Soon, I was preparing to go back to school. After the first three months of the semester, we moved back to Brian’s family and moved in with them. Right before we arrived, I found out I was expecting another baby. Brian and I were excited and the baby would be born around the end of my schooling. However, just a few days after getting a positive pregnancy test, the tests began getting lighter. Then, I was crying out for Brian again, only this time in a different distress. I was loosing my baby. A baby I had already come to know as Issac. I knew in my heart from the day we found out that something was not right. I could feel it in my bones. The weeks that followed were hard. Luckily, the miscarriage wasn’t painful but I hung on the edge of lost hopes and dreams. I watched other mom’s conceive and felt an ache inside. A longing to be a mother again and the desire to meet the baby that had gone on to be with the Lord.

We decided from then on out, we would not prevent ourselves from getting pregnant again, until we were done having children. I continued to have irregular periods and it made any sort of planning difficult. Despite our family’s concerns, we were pregnant again within three months. This time, I was finishing school and enjoying learning to be a Pediatric Nurse Practitioner. After going to the pediatrician with Maddox, I had learned  what a help and comfort they can be. I wanted to do that for other mothers, so I changed my major again. This pregnancy went rather smoothly until about seven months, when I started having precipitous labor. We thought I wouldn’t make it to my induction date, but that little nugget stayed snug. This labor was swift as the first. Once I was in active labor, it was about three hours until delivery. We held our breath as they pulled the baby out.

I was never expected to have a girl. My husband’s family hadn’t had a girl baby in over fifty years. We thought it was impossible but out she came. She was all hair. She had this beautiful head of thick black hair and beautiful tan skin. She was 7 lbs. 6 oz. of beautiful. We were so grateful, even if her older brother wasn’t sure at first. I stayed at home with her for the first few weeks. Caroline had the same problems as Maddox, but we caught them early, this time. So, we got her on medication, and I adjusted my diet. This time, we had just moved into our own home. I think I was so caught up in the joy, that I have no real memory of sadness with Caroline. Besides not being able to put her down, she was a happy baby.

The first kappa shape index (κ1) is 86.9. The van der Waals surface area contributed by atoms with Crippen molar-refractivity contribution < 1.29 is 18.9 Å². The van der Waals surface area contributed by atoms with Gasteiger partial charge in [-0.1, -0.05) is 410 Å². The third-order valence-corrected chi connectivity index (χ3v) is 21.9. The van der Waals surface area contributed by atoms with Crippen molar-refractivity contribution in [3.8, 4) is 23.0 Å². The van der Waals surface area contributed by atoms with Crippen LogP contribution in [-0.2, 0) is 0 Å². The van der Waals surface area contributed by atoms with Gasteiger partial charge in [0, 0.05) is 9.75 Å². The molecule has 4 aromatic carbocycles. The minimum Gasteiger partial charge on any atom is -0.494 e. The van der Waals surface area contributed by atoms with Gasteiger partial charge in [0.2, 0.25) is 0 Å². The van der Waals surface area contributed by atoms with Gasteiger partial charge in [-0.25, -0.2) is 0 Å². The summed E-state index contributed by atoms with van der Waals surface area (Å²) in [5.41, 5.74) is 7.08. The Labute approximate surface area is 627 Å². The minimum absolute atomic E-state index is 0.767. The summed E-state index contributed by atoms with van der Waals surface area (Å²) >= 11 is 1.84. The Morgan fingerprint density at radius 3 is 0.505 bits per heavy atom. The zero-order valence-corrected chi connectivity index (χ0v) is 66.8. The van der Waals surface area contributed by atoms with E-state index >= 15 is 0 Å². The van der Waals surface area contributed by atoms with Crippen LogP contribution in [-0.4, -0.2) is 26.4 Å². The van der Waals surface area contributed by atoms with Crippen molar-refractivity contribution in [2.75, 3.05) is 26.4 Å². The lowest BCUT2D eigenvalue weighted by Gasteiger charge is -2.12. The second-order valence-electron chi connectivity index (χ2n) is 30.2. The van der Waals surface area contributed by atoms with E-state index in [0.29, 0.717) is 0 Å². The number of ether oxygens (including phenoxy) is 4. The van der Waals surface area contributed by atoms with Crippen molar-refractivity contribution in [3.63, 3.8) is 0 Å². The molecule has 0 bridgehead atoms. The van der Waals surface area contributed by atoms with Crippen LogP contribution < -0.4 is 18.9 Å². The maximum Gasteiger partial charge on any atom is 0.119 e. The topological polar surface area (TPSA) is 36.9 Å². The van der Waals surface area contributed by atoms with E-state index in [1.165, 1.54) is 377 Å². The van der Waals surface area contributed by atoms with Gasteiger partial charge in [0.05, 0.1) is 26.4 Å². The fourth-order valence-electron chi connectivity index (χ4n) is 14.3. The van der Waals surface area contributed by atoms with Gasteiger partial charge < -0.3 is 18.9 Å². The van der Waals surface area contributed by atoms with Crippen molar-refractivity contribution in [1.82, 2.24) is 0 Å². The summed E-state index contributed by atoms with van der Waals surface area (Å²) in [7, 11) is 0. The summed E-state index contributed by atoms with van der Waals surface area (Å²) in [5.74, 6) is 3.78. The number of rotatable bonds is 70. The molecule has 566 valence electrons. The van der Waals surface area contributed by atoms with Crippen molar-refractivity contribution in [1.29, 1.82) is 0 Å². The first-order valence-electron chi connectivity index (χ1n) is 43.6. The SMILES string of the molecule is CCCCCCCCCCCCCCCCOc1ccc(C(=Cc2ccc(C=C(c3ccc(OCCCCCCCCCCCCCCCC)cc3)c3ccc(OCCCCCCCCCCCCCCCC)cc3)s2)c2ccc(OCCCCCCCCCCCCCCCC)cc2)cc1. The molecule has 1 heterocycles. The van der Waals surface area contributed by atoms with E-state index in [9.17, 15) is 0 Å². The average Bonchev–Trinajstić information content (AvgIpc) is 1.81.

Another twelve months passed. I went back to work and still no baby. One day, I felt a twinge and I knew. This time, I bled the entire five days before my positive pregnancy test. In hindsight, I am not even sure why I took one. But there we were, expecting again. The bleeding and spotting continued and we had regular appointments with the Ob/Gyn. The embryo developed into a fetus and the bleeding stopped. We were happy and hopefully in the clear. Until one afternoon at Walmart, I felt a huge gush and ran to the bathroom with toddlers in tow. It was what I feared, blood. I scooped the kids up and ran out the door. My husband picked me up and we drove to the Ob. The ultrasound looked good and baby’s heart was beating nicely. We headed home to wait the weekend. The bleeding never stopped and by Sunday I was passing large blood clots. Again, I had a name. This precious one would be named Micah and we would learn the baby was gone the following morning. This time was different. I had seen this baby growing twice a week for five weeks. I was ten weeks along now. I begged the doctor not to do a DNC. I couldn’t imagine my baby being ripped from my insides that way. I wanted to be in my own environment.

I tried to go to work the next day, to keep my mind distracted but it was no use. The contractions came, and I could barely stand up. I rushed home and laid there for the next  week. The pain and bleeding was greater than I anticipated. Each contraction and clot was a reminder what was happening. My heart was breaking a little more day by day. I was praying for the bleeding to stop in time to prevent me having a DNC. As well, I was searching the toilet for a glimpse of my baby, I couldn’t imagine flushing but in the end I had to. The weeks and months that followed were terrible. I was so broken hearted at the loss of a second pregnancy and the prayers I had prayed for Maddox haunted me. I knew the Lord wasn’t punishing me, but I felt so guilty.

We did some testing and found out I had low progesterone. As well,  I had an autoimmune clotting disorder called Antiphospholipid Syndrome. For all future pregnancies, I would have to be on heparin injections, but there was hope. Then, the sunshine came out and a rainbow formed.